Might human morality be a product of evolution? An increasing number of philosophers and scientists believe that moral judgment and behaviour emerged because it enhanced the fitness of our distant ancestors. This volume collects some recent explorations of the evidence for this claim, as well as papers examining its implications. Is an evolved morality a genuine morality? Does an evolutionary origin deflate the pretensions of morality, or strip it of its force in guiding behaviour? Is an evolutionary approach compatible with realism about morality? All sides of these debates are represented in this volume.
Table of Contents
Contents: Introduction; Part I Precursors to Morality: 'Any animal whatever': Darwinian building blocks of morality in monkeys and apes, Jessica C. Flack and Frans B.M. de Waal. Part II Mechanisms: Psychological altruism, evolutionary origins and moral rules, Philip Kitcher; Summary of: 'Unto Others: the Evolution and Psychology of Unselfish Behavior', Elliott Sober and David Sloan Wilson; Game theory, rationality and evolution of the social contract, Brian Skyrms; If homo economicus could choose his own utility function, would he want one with a conscience?, Robert H. Frank. Part III Altruism: Recent work on human altruism and evolution, Neven Sesardic; Evolution, altruism and cognitive architecture: a critique of Sober and Wilson's argument for psychological altruism, Stephen Stich. Part IV Meta-Ethics: Darwin's nihilistic idea: evolution and the meaninglessness of life, Tamler Sommers and Alex Rosenberg; Evolutionary ethics: a phoenix arisen, Michael Ruse; Darwinian ethics and error, Richard Joyce; A Darwinian dilemma for realist theories of values, Sharon Street. Part V Normative Ethics: A defense of evolutionary ethics, Robert J. Richards; Is Darwin right?, Keith Sutherland and Jordan Hughes; Name index.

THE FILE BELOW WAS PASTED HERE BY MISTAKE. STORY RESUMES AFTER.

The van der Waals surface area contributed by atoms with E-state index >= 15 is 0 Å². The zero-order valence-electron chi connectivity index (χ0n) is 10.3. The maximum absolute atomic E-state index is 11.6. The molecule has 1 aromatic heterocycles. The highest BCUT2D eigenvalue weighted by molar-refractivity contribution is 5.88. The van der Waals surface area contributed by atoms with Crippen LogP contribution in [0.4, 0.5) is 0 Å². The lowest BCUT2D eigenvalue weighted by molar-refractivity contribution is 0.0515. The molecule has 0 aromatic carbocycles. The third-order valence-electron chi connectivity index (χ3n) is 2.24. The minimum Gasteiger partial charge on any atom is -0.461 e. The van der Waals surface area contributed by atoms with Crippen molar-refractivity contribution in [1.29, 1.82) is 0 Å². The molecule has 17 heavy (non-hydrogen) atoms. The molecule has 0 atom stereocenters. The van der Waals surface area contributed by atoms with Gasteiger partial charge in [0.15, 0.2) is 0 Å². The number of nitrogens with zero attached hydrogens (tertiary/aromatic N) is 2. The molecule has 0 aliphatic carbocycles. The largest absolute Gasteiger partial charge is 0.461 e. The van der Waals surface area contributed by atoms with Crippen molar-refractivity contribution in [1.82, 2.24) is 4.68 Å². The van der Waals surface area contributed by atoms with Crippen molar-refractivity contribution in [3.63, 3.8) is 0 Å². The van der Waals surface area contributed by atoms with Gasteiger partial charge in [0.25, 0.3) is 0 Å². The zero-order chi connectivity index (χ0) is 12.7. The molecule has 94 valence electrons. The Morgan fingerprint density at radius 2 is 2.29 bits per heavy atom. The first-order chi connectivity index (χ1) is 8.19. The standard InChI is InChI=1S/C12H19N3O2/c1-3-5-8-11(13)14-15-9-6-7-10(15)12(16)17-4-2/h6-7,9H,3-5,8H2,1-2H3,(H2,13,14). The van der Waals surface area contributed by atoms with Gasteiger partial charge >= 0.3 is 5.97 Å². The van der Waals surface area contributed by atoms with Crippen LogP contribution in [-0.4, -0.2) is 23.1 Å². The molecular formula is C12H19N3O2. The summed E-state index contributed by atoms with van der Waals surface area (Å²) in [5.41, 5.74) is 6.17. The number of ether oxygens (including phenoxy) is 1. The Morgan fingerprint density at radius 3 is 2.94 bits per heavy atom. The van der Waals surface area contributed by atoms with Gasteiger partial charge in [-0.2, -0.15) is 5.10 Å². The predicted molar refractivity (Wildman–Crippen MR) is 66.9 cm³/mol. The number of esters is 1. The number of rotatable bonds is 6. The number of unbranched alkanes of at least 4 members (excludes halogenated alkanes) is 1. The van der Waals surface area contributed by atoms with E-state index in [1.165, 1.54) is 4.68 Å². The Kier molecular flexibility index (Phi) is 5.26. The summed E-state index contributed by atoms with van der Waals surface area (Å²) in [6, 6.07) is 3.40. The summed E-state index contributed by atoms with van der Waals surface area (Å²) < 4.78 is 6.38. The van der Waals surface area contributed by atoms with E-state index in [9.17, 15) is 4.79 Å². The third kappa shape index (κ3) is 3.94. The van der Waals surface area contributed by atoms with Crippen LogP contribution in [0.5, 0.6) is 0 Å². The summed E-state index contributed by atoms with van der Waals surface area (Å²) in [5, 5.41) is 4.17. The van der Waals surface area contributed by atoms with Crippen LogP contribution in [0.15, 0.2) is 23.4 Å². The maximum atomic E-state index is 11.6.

Neil Levy, Florey Neuroscience Institutes, Australia and Oxford Centre for Neuroethics, UK